Sat Jun 12 11:36am EDT
The addition of Nebraska on Friday brings the Big Ten's membership to an even dozen, which can mean only one thing: Bring on the Big Ten Championship Game. Commissioner Jim Delany said he "presume(s)" the conference will add a title game when the 'Huskers come aboard in 2011, leaving us to presume that a tricky divisional split is in the works, as well, whenever the merry-go-round of manifest destiny comes to a complete stop.
In the meantime, let the bidding begin. Indianapolis is already stumping to bring the Big Ten title game to Lucas Oil Stadium, home to a Final Four, an upcoming Super Bowl, a retractable roof and a faux-nostalgic facade that simultaneously elicits a brewery, a fifties-era Midwestern high school and a suburban Wal-Mart. (It also features spectacular views such as the one at right.) Detroit's Ford Field, the original innovator in the Starbucksification of American stadia, is also expected to make a strong push, as is Minneapolis, which has another selling point in its efforts to replace the aging Metrodome with a retractable-roof monstrosity of its own.
Obviously, Woody Hayes and Bo Schembechler – men of tundra, buckling concrete and, later, soggy, flesh-ripping Astroturf – would have never been comfortable leading a team into an arena with the atmosphere of a conference room; before them, Bernie Bierman and Bennie Oosterbaan couldn't have conceived of it. If the conference decides to go a little old school, the closest candidates to its rugged, cloud-of-dust roots are probably Chicago's Soldier Field and Cleveland Browns Stadium, which (in addition to natural grass, currently a foreign substance even in most Big Ten stadiums) can at least offer the prospect of an outdoor game in the freezing December cold. If the Super Bowl can do it, the Big Ten must do it. (In 21st Century marketing parlance, think of frostbite as a consumer-oriented brand strategy: It's authentic.)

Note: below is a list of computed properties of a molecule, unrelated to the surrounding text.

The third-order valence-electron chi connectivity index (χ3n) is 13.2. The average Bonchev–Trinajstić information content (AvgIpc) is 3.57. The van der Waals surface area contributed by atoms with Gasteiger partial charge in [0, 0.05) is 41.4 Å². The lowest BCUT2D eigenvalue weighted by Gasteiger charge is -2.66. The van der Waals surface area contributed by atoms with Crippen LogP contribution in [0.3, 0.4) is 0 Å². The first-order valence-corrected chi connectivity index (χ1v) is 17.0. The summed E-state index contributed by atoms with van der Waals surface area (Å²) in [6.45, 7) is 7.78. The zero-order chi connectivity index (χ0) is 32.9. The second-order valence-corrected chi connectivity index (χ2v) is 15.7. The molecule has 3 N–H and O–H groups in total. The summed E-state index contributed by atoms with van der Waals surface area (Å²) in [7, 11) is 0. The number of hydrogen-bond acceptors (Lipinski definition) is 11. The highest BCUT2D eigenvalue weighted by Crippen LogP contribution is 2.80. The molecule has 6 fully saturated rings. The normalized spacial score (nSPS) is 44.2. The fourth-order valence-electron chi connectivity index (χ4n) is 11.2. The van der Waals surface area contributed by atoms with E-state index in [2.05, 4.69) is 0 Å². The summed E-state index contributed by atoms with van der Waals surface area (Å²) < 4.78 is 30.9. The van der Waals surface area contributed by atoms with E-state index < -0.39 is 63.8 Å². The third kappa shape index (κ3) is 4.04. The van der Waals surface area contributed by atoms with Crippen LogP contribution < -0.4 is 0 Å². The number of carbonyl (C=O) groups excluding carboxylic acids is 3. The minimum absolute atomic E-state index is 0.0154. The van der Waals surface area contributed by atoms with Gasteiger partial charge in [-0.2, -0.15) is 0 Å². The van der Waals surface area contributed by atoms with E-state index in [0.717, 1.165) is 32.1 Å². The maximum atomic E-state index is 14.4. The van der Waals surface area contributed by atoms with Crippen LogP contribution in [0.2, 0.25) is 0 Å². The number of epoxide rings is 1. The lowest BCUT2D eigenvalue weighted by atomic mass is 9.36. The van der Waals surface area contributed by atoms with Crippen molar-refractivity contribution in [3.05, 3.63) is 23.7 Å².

Speaking of the 21st Century, the very existence of a Big Ten Championship Game marks the nation's most notoriously stodgy conference's final concession to it, after a decade-and-a-half of giving in piecemeal to the spread offense, the BCS, Rose Bowls featuring Nebraska, Oklahoma and Texas, the return of artificial turf, the centrality of television contracts and, finally, the necessity of expansion, the revolutionary brainchild of the SEC some 20 years ago. The conference schedule will extend into December, eliminating the prospect of a 51-day layoff before January bowl games. It will also serve as a made-for-TV ratings bonanza with frequent national championship ramifications. For all of those reasons and more, where the game is held is still of very little consequence next to the fact that it will be held at all: All of those futile visions conjured over a decade of message board chatter and idle offseason speculation, in a year-and-a-half, will actually be on the field.
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Matt Hinton is on Twitter: Follow him @DrSaturday.